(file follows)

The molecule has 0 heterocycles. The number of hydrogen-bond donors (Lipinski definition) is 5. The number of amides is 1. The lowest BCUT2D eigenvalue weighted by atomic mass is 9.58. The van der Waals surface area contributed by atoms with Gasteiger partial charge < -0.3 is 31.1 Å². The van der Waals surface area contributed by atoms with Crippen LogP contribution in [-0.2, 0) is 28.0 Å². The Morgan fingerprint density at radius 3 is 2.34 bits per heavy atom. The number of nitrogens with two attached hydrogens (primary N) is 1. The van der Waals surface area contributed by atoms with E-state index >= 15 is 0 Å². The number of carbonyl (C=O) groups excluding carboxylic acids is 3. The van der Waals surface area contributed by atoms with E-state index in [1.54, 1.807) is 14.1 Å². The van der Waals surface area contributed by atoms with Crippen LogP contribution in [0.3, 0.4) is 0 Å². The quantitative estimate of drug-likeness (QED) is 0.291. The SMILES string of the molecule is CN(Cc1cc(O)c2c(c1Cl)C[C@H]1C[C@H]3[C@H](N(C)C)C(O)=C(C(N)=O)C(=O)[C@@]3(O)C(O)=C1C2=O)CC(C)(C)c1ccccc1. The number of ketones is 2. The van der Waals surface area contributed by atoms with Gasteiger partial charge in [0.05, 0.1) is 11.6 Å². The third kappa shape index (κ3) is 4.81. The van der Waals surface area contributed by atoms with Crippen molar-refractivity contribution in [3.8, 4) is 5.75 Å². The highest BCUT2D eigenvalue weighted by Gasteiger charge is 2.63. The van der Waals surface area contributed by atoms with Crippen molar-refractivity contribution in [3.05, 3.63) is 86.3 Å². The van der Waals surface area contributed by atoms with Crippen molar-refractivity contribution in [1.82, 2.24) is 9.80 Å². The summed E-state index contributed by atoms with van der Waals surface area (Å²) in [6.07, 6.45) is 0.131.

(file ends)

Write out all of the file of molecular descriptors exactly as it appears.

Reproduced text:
The molecule has 0 heterocycles. The number of hydrogen-bond donors (Lipinski definition) is 5. The number of amides is 1. The lowest BCUT2D eigenvalue weighted by atomic mass is 9.58. The van der Waals surface area contributed by atoms with Gasteiger partial charge < -0.3 is 31.1 Å². The van der Waals surface area contributed by atoms with Crippen LogP contribution in [-0.2, 0) is 28.0 Å². The Morgan fingerprint density at radius 3 is 2.34 bits per heavy atom. The number of nitrogens with two attached hydrogens (primary N) is 1. The van der Waals surface area contributed by atoms with E-state index >= 15 is 0 Å². The number of carbonyl (C=O) groups excluding carboxylic acids is 3. The van der Waals surface area contributed by atoms with E-state index in [1.54, 1.807) is 14.1 Å². The van der Waals surface area contributed by atoms with Crippen LogP contribution in [0.3, 0.4) is 0 Å². The quantitative estimate of drug-likeness (QED) is 0.291. The SMILES string of the molecule is CN(Cc1cc(O)c2c(c1Cl)C[C@H]1C[C@H]3[C@H](N(C)C)C(O)=C(C(N)=O)C(=O)[C@@]3(O)C(O)=C1C2=O)CC(C)(C)c1ccccc1. The number of ketones is 2. The van der Waals surface area contributed by atoms with Gasteiger partial charge in [0.05, 0.1) is 11.6 Å². The third kappa shape index (κ3) is 4.81. The van der Waals surface area contributed by atoms with Crippen molar-refractivity contribution in [3.8, 4) is 5.75 Å². The highest BCUT2D eigenvalue weighted by Gasteiger charge is 2.63. The van der Waals surface area contributed by atoms with Crippen molar-refractivity contribution in [3.05, 3.63) is 86.3 Å². The van der Waals surface area contributed by atoms with Crippen molar-refractivity contribution in [1.82, 2.24) is 9.80 Å². The summed E-state index contributed by atoms with van der Waals surface area (Å²) in [6.07, 6.45) is 0.131.